The people who read Bit Rebels on a regular basis are creative. This whole blog was built upon creativity. The ability to be creative and express ourselves through our writing is one of the things that keep us going each day. If you are an entrepreneur like we are, you probably handle sensitive client data. Whether you are a designer, artist, blogger or any other creative entrepreneur, you are probably concerned about keeping that data as secure as possible.
As a creative freelancer, the client data you hold can be anything from payment details and financial accounts to business plans. These things could have potentially devastating effects on your client if your computer gets hacked and the information is leaked.
Since most clients assume you will keep all of their data properly secured, you can imagine what a big deal it would be if you accidentally leaked it. If you live in the UK, there are is even a law that makes you responsible for keeping it secure. According to the Data Protection Act (1998), you are responsible for this data. Amongst other things, you must only collect data which is relevant to your business operation, you must be open and honest about what you are going to do with that data, and you must keep it secure. A breach can not only be detrimental to the client, it can also be detrimental to your business.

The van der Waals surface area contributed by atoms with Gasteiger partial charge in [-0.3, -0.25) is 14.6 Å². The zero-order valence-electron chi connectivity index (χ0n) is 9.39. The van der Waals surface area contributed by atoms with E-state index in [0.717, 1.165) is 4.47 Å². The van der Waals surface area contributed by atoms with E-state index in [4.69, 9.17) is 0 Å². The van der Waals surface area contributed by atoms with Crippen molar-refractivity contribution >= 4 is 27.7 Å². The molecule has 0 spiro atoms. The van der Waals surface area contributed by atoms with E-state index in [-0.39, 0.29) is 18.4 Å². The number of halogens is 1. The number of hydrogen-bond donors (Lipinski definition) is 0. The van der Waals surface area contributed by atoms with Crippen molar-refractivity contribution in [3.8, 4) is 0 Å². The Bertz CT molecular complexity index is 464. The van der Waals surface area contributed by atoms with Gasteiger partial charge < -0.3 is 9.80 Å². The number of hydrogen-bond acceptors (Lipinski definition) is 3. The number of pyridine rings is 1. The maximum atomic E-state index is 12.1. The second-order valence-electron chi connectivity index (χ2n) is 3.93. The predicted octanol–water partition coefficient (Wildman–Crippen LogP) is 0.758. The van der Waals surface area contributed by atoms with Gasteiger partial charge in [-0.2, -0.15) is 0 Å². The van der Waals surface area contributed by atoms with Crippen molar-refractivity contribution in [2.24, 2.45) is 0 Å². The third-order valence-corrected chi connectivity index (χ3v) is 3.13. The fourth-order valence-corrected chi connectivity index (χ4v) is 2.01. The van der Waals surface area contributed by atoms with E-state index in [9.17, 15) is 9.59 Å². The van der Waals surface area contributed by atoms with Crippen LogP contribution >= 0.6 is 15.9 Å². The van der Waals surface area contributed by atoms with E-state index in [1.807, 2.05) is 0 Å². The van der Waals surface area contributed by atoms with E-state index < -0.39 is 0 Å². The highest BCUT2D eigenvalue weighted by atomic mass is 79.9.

Here in the United States, we don’t have any formal legislation like they do in the UK, but there is the United States Privacy Act and a few other laws which can help in this situation. The best thing to do is to simply keep you, your clients and all client data secure and protected at all times. Here are five ways you can do that.
1. Safe Payment System
If you collect online payment from your clients, it’s important to comply with Payment Card Industry Data Security Standards (PCI DSS). Failure to do this puts your client data at risk for fraud. Outsourcing this process to a third party which complies with these standards (like Paypal or Square) protects your client data and takes away the worry and responsibility from you.
A password is not enough to protect confidential documents. Encryption protects sensitive client data far more effectively by making the document unreadable unless it’s unlocked. This is particularly important when you want to transfer data and information securely via email. You can use a free encryption service like TrueCrypt.
3. Protect Your Computer
Always keep your anti-virus and firewall protection up to date. There is free software available, but the price for the good ones is negligible when compared to the cost of fixing a problem if your computer becomes infected or hacked. A strong password is essential, and it is also worth installing remote lock (or remote wipe) technology just in case the worst happens, and your computer is stolen. Secure your home WiFi using WPA2/PSK encryption to give yourself the best chance of protection.
4. Back It Up
Backing up is something we all know about, but not something we all do. Backing up your client data is essential, and it is very simple. Back up your information to two sources to prevent interruption in your business if your computer breaks or crashes. Combine hard storage methods like encrypted hard drives with online cloud storage.
Even if you are incredibly cautious, the worst can still happen, and it is best to be prepared. Take out the appropriate insurance, such as IT Contractor Insurance to protect yourself against professional negligence claims and the associated costs.